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Show that for a Lebesgue measurable function $f\colon R^n\rightarrow R$, there is a sequence of continuous function $\{f_i\}$ that $f=\lim_{i\rightarrow\infty}f_i$ almost everywhere.

What about also prove the other side? i.e. if $f=\lim_{i\rightarrow\infty}f_i$ almost everywhere then $f$ is Lebesgue measurable.

A similar question can be found here. But it doesn't show how actually is this question proved. Is every Lebesgue measurable function on $\mathbb{R}$ the pointwise limit of continuous functions?

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  • $\begingroup$ A function $\mathbb{R}^n\rightarrow\overline{\mathbb{R}}$ is Lebesgue-measurable iff it is a.e. equal to a Borel-measurable function. $\endgroup$ – Thorgott Dec 7 '19 at 13:23
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In fact the similar question you posted answers your question.

The only thing you need is that Luzin's Theorem is true for the whole space,not only for sets if finite measure.

Lets prove this.

We have that $\Bbb{R}^n=A_1 \cup \bigcup_{n=1}^{\infty}A_n$ where $A_0=\{x:|x|<1\}$ and $A_n=\{x:n \leq |x|<n+1\}$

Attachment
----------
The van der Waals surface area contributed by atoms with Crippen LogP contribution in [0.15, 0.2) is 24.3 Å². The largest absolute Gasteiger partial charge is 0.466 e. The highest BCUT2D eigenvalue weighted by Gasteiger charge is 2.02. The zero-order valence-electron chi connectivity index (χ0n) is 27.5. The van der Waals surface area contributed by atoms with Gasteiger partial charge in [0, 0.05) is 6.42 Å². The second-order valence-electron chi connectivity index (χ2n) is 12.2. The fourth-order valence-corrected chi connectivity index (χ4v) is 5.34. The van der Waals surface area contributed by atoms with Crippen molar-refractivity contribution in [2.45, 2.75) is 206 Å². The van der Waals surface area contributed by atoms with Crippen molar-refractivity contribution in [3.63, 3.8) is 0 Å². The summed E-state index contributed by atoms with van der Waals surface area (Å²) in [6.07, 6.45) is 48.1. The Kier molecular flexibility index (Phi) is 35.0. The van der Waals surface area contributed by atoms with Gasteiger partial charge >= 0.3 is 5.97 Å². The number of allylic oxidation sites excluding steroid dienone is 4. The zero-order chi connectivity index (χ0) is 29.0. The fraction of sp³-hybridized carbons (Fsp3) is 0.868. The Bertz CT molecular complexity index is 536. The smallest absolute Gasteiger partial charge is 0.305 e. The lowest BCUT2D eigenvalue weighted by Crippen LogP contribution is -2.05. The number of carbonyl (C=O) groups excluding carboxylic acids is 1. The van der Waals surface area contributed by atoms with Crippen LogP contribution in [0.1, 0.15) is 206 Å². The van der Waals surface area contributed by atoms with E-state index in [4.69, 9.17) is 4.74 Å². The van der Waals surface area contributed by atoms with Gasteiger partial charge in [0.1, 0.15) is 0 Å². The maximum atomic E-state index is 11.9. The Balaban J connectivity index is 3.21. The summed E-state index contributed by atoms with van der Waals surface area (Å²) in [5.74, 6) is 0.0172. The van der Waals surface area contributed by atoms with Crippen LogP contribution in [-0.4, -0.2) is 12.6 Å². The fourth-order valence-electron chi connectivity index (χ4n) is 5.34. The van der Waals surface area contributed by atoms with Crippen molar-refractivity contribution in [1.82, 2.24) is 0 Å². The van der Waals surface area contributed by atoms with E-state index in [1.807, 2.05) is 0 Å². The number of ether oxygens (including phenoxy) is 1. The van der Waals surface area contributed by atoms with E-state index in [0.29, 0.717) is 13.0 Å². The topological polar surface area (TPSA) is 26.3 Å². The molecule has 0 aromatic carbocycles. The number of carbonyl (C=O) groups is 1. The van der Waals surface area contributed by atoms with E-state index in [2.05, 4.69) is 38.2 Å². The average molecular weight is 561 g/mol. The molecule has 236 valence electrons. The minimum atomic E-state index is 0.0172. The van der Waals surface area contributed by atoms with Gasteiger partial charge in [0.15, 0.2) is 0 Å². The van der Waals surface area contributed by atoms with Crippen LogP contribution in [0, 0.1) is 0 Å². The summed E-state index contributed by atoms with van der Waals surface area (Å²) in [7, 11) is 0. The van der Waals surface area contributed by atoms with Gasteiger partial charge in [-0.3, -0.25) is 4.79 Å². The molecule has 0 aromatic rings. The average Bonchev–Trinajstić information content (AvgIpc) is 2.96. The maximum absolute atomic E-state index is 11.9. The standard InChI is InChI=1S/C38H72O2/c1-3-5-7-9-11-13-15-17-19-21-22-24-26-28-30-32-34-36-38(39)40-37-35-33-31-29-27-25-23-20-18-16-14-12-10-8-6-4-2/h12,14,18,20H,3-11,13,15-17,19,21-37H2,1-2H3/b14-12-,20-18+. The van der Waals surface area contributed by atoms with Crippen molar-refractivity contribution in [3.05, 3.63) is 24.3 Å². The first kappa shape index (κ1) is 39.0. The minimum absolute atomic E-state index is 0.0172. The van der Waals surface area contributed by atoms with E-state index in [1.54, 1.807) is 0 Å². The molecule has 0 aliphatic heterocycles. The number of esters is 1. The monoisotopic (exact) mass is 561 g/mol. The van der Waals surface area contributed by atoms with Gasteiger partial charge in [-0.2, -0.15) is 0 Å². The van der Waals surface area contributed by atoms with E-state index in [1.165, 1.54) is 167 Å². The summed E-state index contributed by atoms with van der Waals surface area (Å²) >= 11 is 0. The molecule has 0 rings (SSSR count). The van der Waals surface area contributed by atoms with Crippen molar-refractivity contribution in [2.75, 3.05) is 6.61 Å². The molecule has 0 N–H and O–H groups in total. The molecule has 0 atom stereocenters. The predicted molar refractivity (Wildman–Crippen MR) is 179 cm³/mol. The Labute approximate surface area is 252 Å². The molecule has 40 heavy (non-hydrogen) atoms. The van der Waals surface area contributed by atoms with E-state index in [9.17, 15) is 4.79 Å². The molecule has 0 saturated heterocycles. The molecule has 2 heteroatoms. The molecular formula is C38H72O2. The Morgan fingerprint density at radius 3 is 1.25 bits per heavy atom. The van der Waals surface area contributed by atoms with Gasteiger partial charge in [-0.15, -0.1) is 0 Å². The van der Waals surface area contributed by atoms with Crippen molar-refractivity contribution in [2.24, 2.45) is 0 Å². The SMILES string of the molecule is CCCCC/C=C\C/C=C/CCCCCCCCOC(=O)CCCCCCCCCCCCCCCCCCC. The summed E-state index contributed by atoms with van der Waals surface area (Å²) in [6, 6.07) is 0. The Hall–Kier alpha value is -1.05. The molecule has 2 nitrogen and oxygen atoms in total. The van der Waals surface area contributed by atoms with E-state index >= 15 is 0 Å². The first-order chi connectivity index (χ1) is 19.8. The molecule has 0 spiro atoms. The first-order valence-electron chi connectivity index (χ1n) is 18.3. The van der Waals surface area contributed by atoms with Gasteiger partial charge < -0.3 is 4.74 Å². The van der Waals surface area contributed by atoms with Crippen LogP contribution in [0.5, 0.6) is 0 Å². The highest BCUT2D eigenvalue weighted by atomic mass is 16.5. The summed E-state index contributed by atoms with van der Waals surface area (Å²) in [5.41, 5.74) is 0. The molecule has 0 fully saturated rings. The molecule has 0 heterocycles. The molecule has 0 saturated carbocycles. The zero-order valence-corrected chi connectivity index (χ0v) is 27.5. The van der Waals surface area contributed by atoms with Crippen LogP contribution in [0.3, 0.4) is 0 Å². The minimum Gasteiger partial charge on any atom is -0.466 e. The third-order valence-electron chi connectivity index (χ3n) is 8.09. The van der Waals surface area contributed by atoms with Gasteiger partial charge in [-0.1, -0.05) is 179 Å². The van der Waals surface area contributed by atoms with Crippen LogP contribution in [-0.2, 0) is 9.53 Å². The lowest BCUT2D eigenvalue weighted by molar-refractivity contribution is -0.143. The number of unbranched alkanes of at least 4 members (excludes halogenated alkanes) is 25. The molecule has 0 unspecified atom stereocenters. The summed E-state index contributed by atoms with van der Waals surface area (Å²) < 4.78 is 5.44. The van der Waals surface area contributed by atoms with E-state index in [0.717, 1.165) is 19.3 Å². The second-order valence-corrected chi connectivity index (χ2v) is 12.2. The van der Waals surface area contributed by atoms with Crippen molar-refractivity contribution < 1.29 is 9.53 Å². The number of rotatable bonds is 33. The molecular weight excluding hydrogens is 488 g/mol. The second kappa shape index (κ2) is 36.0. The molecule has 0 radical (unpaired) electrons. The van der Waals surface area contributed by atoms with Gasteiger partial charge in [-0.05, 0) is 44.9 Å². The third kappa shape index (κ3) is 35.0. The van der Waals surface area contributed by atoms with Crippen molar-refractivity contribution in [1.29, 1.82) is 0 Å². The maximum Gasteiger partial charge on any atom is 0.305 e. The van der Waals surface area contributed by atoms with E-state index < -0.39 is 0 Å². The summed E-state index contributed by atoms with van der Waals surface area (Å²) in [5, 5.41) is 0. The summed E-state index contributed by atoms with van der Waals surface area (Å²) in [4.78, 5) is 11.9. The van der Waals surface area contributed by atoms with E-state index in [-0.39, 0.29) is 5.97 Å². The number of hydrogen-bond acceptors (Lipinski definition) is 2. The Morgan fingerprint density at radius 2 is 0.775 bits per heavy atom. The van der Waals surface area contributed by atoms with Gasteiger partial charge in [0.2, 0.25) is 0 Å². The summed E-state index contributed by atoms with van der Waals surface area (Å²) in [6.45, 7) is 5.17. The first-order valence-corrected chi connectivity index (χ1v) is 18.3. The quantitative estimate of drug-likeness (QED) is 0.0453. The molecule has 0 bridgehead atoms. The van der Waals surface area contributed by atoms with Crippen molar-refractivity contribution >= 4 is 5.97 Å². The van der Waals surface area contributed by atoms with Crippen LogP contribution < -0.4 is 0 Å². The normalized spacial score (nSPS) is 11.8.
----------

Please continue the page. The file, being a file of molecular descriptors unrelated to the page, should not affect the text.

Let $\epsilon>0$. Then exists a closed $F_n \subseteq A_n$ and $g_n$ continuous on $F_n$ such that $m(A_n \setminus F_n)<\frac{\epsilon}{2^{n+1}}$ and $g_n=f$ on $F_n$

Define $F=\bigcup_{n=0}^{\infty}F_n$ and $g=\sum_{n=0}^{\infty}g_n1_{F_n}$

$g$ is continuous on $F$(exercise)

$F$ is closed (exercise)

Since $F$ is closed we can extend $g$ to a continuous $G$ on the whole space by Tietze's theorem and $G=f$ on $F$ and $m(\{G \neq f\}) \leq m(\Bbb{R}\setminus F)<\epsilon$

Now $\forall n \in \Bbb{N}$ exists $G_n$ continuous on $\Bbb{R}^n$ such that $m(\{G_n \neq f\})< \frac{1}{2^n}$

By Borel-Cantelli we have that $m(\bigcap_{n=1}^{\infty}\bigcup_{k=n}^{\infty}\{G_k \neq f\})=0$

Thus for almost every $x$ we have that exists $m \in \Bbb{N}$ such that $G_n(x)=f(x),\forall n \geq m$

So you have the conclusion.

For the other part,note that every continuous function is measurable.

Thus $\limsup_nf_n$ is measurable so $f=\limsup_n f_n$ is measurable.

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